Bats: The Fingerprints of Creation, continued

Many colors define the various species of bats. Red, gray, brown and black are very common. We also see yellow, gold, silver, blue-gray and white colors of bats. These colors are found on long-furred and short-furred bats, while some bats are hairless.

Some species have long tails while others have short tails to no tails. The same is true of their ears. Some bats are mouse-eared while others have long rabbit-like ears. Long noses and short noses characterize many other species. Many of the flying fox bats have dog-like faces while other bats have faces that only a mother could love! And for the horror movie buffs there are three different species of vampire bats and four species of ghost-bats.

How did so many species of bats with all these different characteristics and traits come into being? How do we account for genetic variation in any species? Note for example that over one thousand species of mosquitoes are known worldwide. Consider too all the varieties of dogs that are being bred today.

Creationists believe that genetic information necessary for variation was encoded in the DNA of each species at the time of creation. All of the genes for the various traits of a species existed in an original created kind. The Bible does not distinguish between species and kind and it is from the Bible that we define the law of biogenesis. The Bible teaches us that reproduction is of kind and type. "And God made the beast of the earth after his kind, and cattle after their kind, and everything that creepeth upon the earth after his kind; and God saw that it was good" Genesis 1:24.

It is through natural selection and genetic variation that we see so many different kinds and types. Do not be mistaken, natural selection is not synonymous with evolution. Natural selection occurs when certain traits appear and determine if a species can survive in a particular environment. As stated, all genetic information for traits were present in the original created kinds. Over time we may see a loss (or turning off) of genetic information in the DNA, but information is never added. As gene pools become isolated populations may stabilize and grow. No new traits may appear and a species may be compatible only with its own kind.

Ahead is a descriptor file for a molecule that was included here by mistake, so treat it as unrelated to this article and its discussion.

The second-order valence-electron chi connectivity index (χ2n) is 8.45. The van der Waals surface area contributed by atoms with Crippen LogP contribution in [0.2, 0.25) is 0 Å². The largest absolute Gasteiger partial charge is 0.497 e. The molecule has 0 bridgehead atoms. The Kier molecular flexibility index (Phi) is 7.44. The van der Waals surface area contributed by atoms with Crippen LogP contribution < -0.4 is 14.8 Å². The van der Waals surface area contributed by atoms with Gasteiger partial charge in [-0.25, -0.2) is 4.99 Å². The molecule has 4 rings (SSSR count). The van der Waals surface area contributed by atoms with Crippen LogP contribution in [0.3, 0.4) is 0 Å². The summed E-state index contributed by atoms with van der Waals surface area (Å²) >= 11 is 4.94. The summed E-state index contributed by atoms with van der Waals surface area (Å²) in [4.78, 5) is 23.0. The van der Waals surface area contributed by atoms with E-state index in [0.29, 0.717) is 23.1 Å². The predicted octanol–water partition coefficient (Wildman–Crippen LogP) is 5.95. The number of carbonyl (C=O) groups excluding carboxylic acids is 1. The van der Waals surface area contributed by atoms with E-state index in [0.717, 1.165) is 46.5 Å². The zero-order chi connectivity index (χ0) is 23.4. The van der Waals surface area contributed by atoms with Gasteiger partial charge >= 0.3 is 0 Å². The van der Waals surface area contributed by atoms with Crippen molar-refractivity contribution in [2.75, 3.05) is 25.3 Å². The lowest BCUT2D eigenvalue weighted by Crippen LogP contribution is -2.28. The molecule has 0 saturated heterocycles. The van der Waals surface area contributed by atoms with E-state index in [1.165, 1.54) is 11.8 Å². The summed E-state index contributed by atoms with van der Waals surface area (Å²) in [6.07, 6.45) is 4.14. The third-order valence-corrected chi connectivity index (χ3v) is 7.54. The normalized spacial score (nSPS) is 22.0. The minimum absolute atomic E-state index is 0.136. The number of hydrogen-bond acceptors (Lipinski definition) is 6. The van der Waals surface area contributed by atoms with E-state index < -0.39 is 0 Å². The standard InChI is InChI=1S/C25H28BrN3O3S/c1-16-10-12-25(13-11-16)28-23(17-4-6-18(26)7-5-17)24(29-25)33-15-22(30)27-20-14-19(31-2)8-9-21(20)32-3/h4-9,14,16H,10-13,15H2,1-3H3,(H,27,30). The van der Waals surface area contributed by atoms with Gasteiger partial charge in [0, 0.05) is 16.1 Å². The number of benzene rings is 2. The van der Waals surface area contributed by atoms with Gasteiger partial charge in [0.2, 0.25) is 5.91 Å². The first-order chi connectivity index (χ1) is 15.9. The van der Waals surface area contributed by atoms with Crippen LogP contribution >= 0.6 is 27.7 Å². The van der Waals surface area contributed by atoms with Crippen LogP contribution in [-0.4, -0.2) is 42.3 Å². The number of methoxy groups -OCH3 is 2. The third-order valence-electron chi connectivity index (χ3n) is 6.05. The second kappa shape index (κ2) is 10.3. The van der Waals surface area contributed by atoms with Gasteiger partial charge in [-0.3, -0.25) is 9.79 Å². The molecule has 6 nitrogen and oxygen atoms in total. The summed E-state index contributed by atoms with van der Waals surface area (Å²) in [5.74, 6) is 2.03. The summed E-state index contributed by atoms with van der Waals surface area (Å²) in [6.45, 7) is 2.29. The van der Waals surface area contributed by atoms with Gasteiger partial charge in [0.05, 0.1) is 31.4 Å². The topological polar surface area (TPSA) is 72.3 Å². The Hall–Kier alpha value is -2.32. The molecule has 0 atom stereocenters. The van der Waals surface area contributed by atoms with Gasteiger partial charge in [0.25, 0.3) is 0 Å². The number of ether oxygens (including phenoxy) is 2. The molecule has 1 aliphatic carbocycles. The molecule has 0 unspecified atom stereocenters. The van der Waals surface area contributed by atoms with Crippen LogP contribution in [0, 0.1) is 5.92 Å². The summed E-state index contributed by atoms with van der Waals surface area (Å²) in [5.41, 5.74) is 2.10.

I would like to illustrate how new sub species develop, as genetic information is lost or turned off. Bats come in all different shapes and sizes. ome are as different as day and night. I will demonstrate my point by using the illustration of long-eared bats and short-eared bats.

Click the image for a larger view

As you can see by this diagram, after a few generations a new species of long-eared bats can develop. In the diagram we also see the isolation of a gene pool and with few harmful mutations the species will survive. We also see the loss or turning off of genetic information in the DNA of a new species. Environmental factors may determine if long-eared bats can survive in a certain location. This is a simple example of genetic variation within a species. Once again, environmental conditions may determine the survival of a species in certain locations, thus natural selection.

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